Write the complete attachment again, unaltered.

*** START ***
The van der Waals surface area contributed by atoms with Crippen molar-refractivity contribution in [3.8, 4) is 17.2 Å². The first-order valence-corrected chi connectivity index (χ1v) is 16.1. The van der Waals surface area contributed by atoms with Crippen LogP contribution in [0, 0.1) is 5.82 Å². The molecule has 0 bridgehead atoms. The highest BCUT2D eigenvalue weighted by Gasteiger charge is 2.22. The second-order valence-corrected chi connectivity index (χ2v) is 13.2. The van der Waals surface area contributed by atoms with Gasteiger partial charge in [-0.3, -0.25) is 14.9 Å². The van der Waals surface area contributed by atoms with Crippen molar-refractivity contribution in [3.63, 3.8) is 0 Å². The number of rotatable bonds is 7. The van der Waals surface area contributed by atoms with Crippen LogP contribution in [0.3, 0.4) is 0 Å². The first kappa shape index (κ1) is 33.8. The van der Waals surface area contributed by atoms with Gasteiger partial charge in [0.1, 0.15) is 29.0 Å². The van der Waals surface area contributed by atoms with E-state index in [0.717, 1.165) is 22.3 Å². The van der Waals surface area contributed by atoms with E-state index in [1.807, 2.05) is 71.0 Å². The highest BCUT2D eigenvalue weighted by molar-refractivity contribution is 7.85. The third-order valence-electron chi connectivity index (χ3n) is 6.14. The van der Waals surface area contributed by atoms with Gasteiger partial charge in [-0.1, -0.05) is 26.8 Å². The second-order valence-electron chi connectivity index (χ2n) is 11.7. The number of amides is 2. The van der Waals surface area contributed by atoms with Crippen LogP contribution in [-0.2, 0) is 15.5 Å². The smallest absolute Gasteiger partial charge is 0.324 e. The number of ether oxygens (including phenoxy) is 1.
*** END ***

The van der Waals surface area contributed by atoms with Crippen molar-refractivity contribution in [3.8, 4) is 17.2 Å². The first-order valence-corrected chi connectivity index (χ1v) is 16.1. The van der Waals surface area contributed by atoms with Crippen LogP contribution in [0, 0.1) is 5.82 Å². The molecule has 0 bridgehead atoms. The highest BCUT2D eigenvalue weighted by Gasteiger charge is 2.22. The second-order valence-corrected chi connectivity index (χ2v) is 13.2. The van der Waals surface area contributed by atoms with Gasteiger partial charge in [-0.3, -0.25) is 14.9 Å². The van der Waals surface area contributed by atoms with Crippen molar-refractivity contribution in [3.63, 3.8) is 0 Å². The number of rotatable bonds is 7. The van der Waals surface area contributed by atoms with Crippen LogP contribution in [0.3, 0.4) is 0 Å². The first kappa shape index (κ1) is 33.8. The van der Waals surface area contributed by atoms with Gasteiger partial charge in [0.1, 0.15) is 29.0 Å². The van der Waals surface area contributed by atoms with E-state index in [0.717, 1.165) is 22.3 Å². The van der Waals surface area contributed by atoms with E-state index in [1.807, 2.05) is 71.0 Å². The highest BCUT2D eigenvalue weighted by molar-refractivity contribution is 7.85. The third-order valence-electron chi connectivity index (χ3n) is 6.14. The van der Waals surface area contributed by atoms with Gasteiger partial charge in [-0.1, -0.05) is 26.8 Å². The second-order valence-electron chi connectivity index (χ2n) is 11.7. The number of amides is 2. The van der Waals surface area contributed by atoms with Crippen LogP contribution in [-0.2, 0) is 15.5 Å². The smallest absolute Gasteiger partial charge is 0.324 e. The number of ether oxygens (including phenoxy) is 1.